Yassir, an African super app platform that provides on-demand services including ride-hailing, food and grocery delivery, and payments, has raised $150 million in Series B investment, which is five times as much as it secured in its prior priced round last November.
BOND, the development-stage company that Mary Meeker separated from Kleiner Perkins in 2018, spearheaded the investment. DN Capital, Dorsal Capital, Quiet Capital, Stanford Alumni Ventures, and Y Combinator via its Continuity Fund are some of the other key investors in the expansion round.
Ever since its founding in 2017, the African firm, which debuted in Algeria, has now acquired $193.25 million. Yassir deems itself the most important startup in North Africa and one of the highest-valued businesses in Africa and the Middle East, where it expects to grow in the upcoming months, despite that its valuation is yet unknown.
To provide services that individuals in the French-speaking Maghreb region, which includes Algeria, Morocco, and Tunisia, have little or no access to on one platform, CEO Noureddine Tayebi founded Yassir.
In addition to providing ride-hailing and shopping and food delivery services (via Yassir Express) in 45 locations across six countries, the company, according to this analysis, accounts for three out of every five on-demand operations in Algeria, its first market.
Yassir has come closer to its overall goal of offering banking and payments thanks to this controlled growth. Tayebi says that one reason why the majority of Africans are unbanked for this venture is that Yassir gained consumers’ trust by offering on-demand services in the areas of food and transportation.
For context, consider that over 65% of Moroccans, one of Yassir’s key customers, do not have a bank account and that 57% of Africans do not have any kind of bank account, per a 2018 McKinsey research on expansion and innovation in retail banking.
The report also notes that 40% of Africans who have access to banking prefer to transact online. In light of the 50% of people in Africa have access to the internet,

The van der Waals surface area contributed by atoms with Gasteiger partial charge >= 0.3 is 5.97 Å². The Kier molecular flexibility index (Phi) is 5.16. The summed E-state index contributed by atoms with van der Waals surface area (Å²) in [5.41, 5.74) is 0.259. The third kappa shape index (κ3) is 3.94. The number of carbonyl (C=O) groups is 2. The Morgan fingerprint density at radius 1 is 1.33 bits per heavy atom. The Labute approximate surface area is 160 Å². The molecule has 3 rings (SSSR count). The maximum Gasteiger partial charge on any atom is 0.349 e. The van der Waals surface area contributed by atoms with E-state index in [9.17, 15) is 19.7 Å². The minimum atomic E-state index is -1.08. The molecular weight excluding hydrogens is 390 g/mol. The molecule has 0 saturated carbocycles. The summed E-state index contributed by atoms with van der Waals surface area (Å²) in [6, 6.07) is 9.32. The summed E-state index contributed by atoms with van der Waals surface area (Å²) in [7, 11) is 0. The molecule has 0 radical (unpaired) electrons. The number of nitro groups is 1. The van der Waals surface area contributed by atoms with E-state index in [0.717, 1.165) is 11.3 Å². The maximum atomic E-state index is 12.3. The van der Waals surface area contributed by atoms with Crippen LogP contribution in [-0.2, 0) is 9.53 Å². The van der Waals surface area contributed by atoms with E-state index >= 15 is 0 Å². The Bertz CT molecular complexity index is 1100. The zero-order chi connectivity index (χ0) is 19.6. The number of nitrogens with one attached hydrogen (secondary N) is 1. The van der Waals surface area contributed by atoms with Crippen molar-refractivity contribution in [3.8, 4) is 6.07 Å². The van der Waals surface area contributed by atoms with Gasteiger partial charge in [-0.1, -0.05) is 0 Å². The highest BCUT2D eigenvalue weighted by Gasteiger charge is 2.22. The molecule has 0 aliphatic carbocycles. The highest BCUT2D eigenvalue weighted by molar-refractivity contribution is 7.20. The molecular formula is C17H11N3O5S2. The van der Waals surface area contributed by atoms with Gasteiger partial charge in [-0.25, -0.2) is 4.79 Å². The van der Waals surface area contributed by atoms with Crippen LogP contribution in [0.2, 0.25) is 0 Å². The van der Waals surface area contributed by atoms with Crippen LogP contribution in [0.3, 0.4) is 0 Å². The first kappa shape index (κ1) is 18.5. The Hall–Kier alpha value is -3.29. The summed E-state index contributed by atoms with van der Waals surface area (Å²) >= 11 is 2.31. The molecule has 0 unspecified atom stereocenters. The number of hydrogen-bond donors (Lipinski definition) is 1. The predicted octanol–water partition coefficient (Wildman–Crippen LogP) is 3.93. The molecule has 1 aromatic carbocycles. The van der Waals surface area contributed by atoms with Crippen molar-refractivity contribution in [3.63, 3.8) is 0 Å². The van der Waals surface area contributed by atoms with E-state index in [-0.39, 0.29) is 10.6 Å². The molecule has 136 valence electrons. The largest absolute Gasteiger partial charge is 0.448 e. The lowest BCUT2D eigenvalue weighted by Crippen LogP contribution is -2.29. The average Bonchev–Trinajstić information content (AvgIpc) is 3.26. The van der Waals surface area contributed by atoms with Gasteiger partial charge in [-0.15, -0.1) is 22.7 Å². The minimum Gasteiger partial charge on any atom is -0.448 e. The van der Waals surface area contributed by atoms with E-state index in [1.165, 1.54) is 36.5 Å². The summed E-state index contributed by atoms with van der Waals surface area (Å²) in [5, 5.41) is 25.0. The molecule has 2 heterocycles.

Yassir’s thesis holds that offering customers a mobile banking solution as part of a larger suite of services will satisfy a crucial need in that market.
An all-in-one ecosystem software called Yassir offers its users a single point of management for all of their daily activities, from getting to work to ordering groceries and meals.
Its financial services support this multifaceted marketplace ecosystem, which has 100,000 partners, or drivers, couriers, retailers, suppliers, and wholesalers, in addition to 8 million users (more than 2.5 times the number from the previous year).
For its payments play built on top wallet provision and distribution of drivers and couriers as money agents, Yassir is utilizing this network, which also contains a B2B e-commerce retail element that connects fast-moving consumer goods (FMCG) suppliers with merchants.
What lies ahead for the YC-backed platform that includes elements from PayPal, DoorDash, Uber, and Udaan? Tayebi responded, “First, we aim to build a local tech company success model that will be imitated by others and especially Yassir team members.
The chief executive, who earned a Ph.D. at Stanford and spent 15 years working at numerous companies in Silicon Valley, added, “Second, we would like to empower the local talent and, more importantly, the technical talent that often leaves the region, primarily to Europe, to pursue further studies or find jobs.” He returned to Algeria in 2016 to get involved in the country’s developing tech scene.
As a result, the business plans to aggressively invest in its technical and product teams by tripling their size, at the very least, according to Tayebi, who started Yassir alongside Mahdi Yettou.
He also emphasized how the money will help Yassir, which has offices in Algeria, Canada, France, Morocco, and Tunisia, to consolidate its expansion, launch new services in the current markets, and directly or through acquisitions expand into other regions throughout Africa and the Middle East.
B2B platforms have the power to fundamentally alter how consumers and businesses interact. B2B companies have several options today to profit from their innovations. One of them makes use of these platforms for food and grocery delivery businesses or ride-hailing apps.
B2B platforms have been used by delivery services, major grocery chains, and transportation corporations to connect with their target audience.
Ride-hailing applications like Yassir have become more well-known thanks to B2B marketing activities. These platforms offer financial services in addition to ride-hailing and food delivery apps.
Yassir is one of five firms with an emphasis on Africa that have closed mega-rounds this year, or investment rounds larger than $100 million.
On the shortlist, which had ten businesses as of last year, the self-described most valuable North African startup joins Flutterwave, Wasoko, Instadeep, and Sun King.
This decreased number reflects ongoing worldwide macroeconomic issues that have caused businesses to lay off staff, lower valuations, or go out of business, and is a harsh illustration of how quickly markets can shift.
However, Tayebi asserts that Yassir was exempt from the tighter funding environment that startups have traditionally seen this year.
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